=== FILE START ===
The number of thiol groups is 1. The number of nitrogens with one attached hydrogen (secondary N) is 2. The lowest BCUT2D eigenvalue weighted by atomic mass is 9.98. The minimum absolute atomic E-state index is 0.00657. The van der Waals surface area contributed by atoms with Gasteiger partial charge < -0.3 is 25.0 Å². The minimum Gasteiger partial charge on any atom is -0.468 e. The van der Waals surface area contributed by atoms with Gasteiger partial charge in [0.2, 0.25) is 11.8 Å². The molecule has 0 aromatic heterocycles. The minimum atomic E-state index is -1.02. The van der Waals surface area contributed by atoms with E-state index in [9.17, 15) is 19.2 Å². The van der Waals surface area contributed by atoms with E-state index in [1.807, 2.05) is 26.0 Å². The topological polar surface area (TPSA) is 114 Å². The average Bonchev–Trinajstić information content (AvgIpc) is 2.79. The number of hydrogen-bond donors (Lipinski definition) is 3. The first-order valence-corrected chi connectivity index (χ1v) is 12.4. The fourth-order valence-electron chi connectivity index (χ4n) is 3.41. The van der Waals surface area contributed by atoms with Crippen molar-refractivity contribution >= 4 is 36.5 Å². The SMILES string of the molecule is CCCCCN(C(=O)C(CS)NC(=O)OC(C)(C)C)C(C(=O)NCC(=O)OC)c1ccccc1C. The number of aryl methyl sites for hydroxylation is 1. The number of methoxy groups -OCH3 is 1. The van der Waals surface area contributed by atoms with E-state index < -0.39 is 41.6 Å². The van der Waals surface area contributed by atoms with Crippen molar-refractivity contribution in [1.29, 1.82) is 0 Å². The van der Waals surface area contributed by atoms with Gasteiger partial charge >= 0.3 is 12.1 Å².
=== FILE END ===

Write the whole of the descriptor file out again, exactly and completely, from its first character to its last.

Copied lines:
The number of thiol groups is 1. The number of nitrogens with one attached hydrogen (secondary N) is 2. The lowest BCUT2D eigenvalue weighted by atomic mass is 9.98. The minimum absolute atomic E-state index is 0.00657. The van der Waals surface area contributed by atoms with Gasteiger partial charge < -0.3 is 25.0 Å². The minimum Gasteiger partial charge on any atom is -0.468 e. The van der Waals surface area contributed by atoms with Gasteiger partial charge in [0.2, 0.25) is 11.8 Å². The molecule has 0 aromatic heterocycles. The minimum atomic E-state index is -1.02. The van der Waals surface area contributed by atoms with E-state index in [9.17, 15) is 19.2 Å². The van der Waals surface area contributed by atoms with E-state index in [1.807, 2.05) is 26.0 Å². The topological polar surface area (TPSA) is 114 Å². The average Bonchev–Trinajstić information content (AvgIpc) is 2.79. The number of hydrogen-bond donors (Lipinski definition) is 3. The first-order valence-corrected chi connectivity index (χ1v) is 12.4. The fourth-order valence-electron chi connectivity index (χ4n) is 3.41. The van der Waals surface area contributed by atoms with Crippen molar-refractivity contribution >= 4 is 36.5 Å². The SMILES string of the molecule is CCCCCN(C(=O)C(CS)NC(=O)OC(C)(C)C)C(C(=O)NCC(=O)OC)c1ccccc1C. The number of aryl methyl sites for hydroxylation is 1. The number of methoxy groups -OCH3 is 1. The van der Waals surface area contributed by atoms with E-state index < -0.39 is 41.6 Å². The van der Waals surface area contributed by atoms with Crippen molar-refractivity contribution in [1.29, 1.82) is 0 Å². The van der Waals surface area contributed by atoms with Gasteiger partial charge >= 0.3 is 12.1 Å².